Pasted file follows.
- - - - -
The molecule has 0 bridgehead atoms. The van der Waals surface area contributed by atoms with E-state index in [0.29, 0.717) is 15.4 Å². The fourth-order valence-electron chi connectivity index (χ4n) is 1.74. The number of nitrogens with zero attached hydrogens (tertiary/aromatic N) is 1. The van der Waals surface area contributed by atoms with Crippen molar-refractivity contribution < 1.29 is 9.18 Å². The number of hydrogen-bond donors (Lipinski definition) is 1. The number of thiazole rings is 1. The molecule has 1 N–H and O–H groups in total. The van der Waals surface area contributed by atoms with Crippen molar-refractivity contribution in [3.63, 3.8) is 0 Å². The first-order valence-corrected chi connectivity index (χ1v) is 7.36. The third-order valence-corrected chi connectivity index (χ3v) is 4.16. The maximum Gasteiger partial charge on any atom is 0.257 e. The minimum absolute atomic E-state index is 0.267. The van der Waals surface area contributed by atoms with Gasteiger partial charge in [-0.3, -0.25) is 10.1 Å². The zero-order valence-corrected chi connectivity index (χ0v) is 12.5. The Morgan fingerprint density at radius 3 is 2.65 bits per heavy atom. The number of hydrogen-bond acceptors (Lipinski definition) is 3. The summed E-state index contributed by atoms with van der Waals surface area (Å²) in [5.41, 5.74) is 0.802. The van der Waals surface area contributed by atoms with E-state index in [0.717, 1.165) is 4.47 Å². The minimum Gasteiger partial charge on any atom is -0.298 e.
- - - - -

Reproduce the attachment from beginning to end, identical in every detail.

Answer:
The molecule has 0 bridgehead atoms. The van der Waals surface area contributed by atoms with E-state index in [0.29, 0.717) is 15.4 Å². The fourth-order valence-electron chi connectivity index (χ4n) is 1.74. The number of nitrogens with zero attached hydrogens (tertiary/aromatic N) is 1. The van der Waals surface area contributed by atoms with Crippen molar-refractivity contribution < 1.29 is 9.18 Å². The number of hydrogen-bond donors (Lipinski definition) is 1. The number of thiazole rings is 1. The molecule has 1 N–H and O–H groups in total. The van der Waals surface area contributed by atoms with Crippen molar-refractivity contribution in [3.63, 3.8) is 0 Å². The first-order valence-corrected chi connectivity index (χ1v) is 7.36. The third-order valence-corrected chi connectivity index (χ3v) is 4.16. The maximum Gasteiger partial charge on any atom is 0.257 e. The minimum absolute atomic E-state index is 0.267. The van der Waals surface area contributed by atoms with Gasteiger partial charge in [-0.3, -0.25) is 10.1 Å². The zero-order valence-corrected chi connectivity index (χ0v) is 12.5. The Morgan fingerprint density at radius 3 is 2.65 bits per heavy atom. The number of hydrogen-bond acceptors (Lipinski definition) is 3. The summed E-state index contributed by atoms with van der Waals surface area (Å²) in [5.41, 5.74) is 0.802. The van der Waals surface area contributed by atoms with E-state index in [0.717, 1.165) is 4.47 Å². The minimum Gasteiger partial charge on any atom is -0.298 e.